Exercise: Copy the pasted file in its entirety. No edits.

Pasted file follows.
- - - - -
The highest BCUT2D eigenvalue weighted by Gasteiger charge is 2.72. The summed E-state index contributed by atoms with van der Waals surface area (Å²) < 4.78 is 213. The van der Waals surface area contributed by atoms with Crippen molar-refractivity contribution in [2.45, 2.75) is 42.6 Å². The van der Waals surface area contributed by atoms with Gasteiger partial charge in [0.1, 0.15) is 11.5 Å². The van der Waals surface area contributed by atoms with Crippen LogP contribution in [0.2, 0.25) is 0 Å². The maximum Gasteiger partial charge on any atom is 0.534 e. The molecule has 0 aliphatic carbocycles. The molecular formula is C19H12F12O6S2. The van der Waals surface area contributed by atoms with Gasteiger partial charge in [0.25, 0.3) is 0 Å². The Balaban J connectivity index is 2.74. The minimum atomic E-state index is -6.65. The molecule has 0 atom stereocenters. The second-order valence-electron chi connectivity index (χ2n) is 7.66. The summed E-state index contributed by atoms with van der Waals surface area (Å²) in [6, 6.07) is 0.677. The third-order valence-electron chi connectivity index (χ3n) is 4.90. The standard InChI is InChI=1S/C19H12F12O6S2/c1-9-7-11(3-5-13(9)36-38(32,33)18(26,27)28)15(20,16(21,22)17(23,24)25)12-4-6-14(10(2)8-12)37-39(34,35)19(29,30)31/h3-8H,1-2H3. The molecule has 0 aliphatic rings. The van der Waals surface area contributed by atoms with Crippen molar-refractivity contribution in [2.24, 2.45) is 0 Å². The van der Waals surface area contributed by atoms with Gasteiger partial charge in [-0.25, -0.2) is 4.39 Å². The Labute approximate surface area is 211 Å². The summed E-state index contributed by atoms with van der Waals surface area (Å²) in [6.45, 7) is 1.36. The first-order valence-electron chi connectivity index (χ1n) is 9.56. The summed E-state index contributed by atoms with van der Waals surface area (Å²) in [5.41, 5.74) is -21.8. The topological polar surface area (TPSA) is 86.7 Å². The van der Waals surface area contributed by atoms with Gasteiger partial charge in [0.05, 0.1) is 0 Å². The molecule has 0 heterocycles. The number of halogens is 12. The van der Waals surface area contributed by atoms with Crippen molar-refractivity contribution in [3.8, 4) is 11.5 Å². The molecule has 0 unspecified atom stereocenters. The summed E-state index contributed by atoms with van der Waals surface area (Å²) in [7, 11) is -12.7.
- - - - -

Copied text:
The highest BCUT2D eigenvalue weighted by Gasteiger charge is 2.72. The summed E-state index contributed by atoms with van der Waals surface area (Å²) < 4.78 is 213. The van der Waals surface area contributed by atoms with Crippen molar-refractivity contribution in [2.45, 2.75) is 42.6 Å². The van der Waals surface area contributed by atoms with Gasteiger partial charge in [0.1, 0.15) is 11.5 Å². The van der Waals surface area contributed by atoms with Crippen LogP contribution in [0.2, 0.25) is 0 Å². The maximum Gasteiger partial charge on any atom is 0.534 e. The molecule has 0 aliphatic carbocycles. The molecular formula is C19H12F12O6S2. The van der Waals surface area contributed by atoms with Gasteiger partial charge in [0.25, 0.3) is 0 Å². The Balaban J connectivity index is 2.74. The minimum atomic E-state index is -6.65. The molecule has 0 atom stereocenters. The second-order valence-electron chi connectivity index (χ2n) is 7.66. The summed E-state index contributed by atoms with van der Waals surface area (Å²) in [6, 6.07) is 0.677. The third-order valence-electron chi connectivity index (χ3n) is 4.90. The standard InChI is InChI=1S/C19H12F12O6S2/c1-9-7-11(3-5-13(9)36-38(32,33)18(26,27)28)15(20,16(21,22)17(23,24)25)12-4-6-14(10(2)8-12)37-39(34,35)19(29,30)31/h3-8H,1-2H3. The molecule has 0 aliphatic rings. The van der Waals surface area contributed by atoms with Crippen molar-refractivity contribution in [2.24, 2.45) is 0 Å². The van der Waals surface area contributed by atoms with Gasteiger partial charge in [-0.25, -0.2) is 4.39 Å². The Labute approximate surface area is 211 Å². The summed E-state index contributed by atoms with van der Waals surface area (Å²) in [6.45, 7) is 1.36. The first-order valence-electron chi connectivity index (χ1n) is 9.56. The summed E-state index contributed by atoms with van der Waals surface area (Å²) in [5.41, 5.74) is -21.8. The topological polar surface area (TPSA) is 86.7 Å². The van der Waals surface area contributed by atoms with Gasteiger partial charge in [0.05, 0.1) is 0 Å². The molecule has 0 heterocycles. The number of halogens is 12. The van der Waals surface area contributed by atoms with Crippen molar-refractivity contribution in [3.8, 4) is 11.5 Å². The molecule has 0 unspecified atom stereocenters. The summed E-state index contributed by atoms with van der Waals surface area (Å²) in [7, 11) is -12.7.